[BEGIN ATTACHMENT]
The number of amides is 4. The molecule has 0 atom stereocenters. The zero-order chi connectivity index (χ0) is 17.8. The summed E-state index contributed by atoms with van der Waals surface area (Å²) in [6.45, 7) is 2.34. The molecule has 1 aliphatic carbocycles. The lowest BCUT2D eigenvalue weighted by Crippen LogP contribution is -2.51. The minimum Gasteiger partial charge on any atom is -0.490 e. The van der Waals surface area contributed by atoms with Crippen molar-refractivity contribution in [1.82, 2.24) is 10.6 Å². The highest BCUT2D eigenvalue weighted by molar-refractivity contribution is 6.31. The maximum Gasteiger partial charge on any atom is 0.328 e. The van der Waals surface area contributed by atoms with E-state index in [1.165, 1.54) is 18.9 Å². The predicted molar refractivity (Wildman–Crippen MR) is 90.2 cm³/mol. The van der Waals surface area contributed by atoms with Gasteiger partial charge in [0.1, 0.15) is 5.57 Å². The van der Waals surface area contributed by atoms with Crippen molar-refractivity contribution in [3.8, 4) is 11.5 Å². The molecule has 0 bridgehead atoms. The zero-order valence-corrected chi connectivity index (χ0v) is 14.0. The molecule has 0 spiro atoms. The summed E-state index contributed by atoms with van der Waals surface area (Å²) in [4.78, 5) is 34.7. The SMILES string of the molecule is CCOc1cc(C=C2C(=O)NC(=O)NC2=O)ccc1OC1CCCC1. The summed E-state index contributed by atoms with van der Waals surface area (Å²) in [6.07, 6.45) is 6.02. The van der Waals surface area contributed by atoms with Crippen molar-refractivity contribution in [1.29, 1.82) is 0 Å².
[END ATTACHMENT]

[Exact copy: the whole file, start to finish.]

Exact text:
The number of amides is 4. The molecule has 0 atom stereocenters. The zero-order chi connectivity index (χ0) is 17.8. The summed E-state index contributed by atoms with van der Waals surface area (Å²) in [6.45, 7) is 2.34. The molecule has 1 aliphatic carbocycles. The lowest BCUT2D eigenvalue weighted by Crippen LogP contribution is -2.51. The minimum Gasteiger partial charge on any atom is -0.490 e. The van der Waals surface area contributed by atoms with Crippen molar-refractivity contribution in [1.82, 2.24) is 10.6 Å². The highest BCUT2D eigenvalue weighted by molar-refractivity contribution is 6.31. The maximum Gasteiger partial charge on any atom is 0.328 e. The van der Waals surface area contributed by atoms with E-state index in [1.165, 1.54) is 18.9 Å². The predicted molar refractivity (Wildman–Crippen MR) is 90.2 cm³/mol. The van der Waals surface area contributed by atoms with Gasteiger partial charge in [0.1, 0.15) is 5.57 Å². The van der Waals surface area contributed by atoms with Crippen molar-refractivity contribution in [3.8, 4) is 11.5 Å². The molecule has 0 bridgehead atoms. The zero-order valence-corrected chi connectivity index (χ0v) is 14.0. The molecule has 0 spiro atoms. The summed E-state index contributed by atoms with van der Waals surface area (Å²) in [4.78, 5) is 34.7. The SMILES string of the molecule is CCOc1cc(C=C2C(=O)NC(=O)NC2=O)ccc1OC1CCCC1. The summed E-state index contributed by atoms with van der Waals surface area (Å²) in [6.07, 6.45) is 6.02. The van der Waals surface area contributed by atoms with Crippen molar-refractivity contribution in [1.29, 1.82) is 0 Å².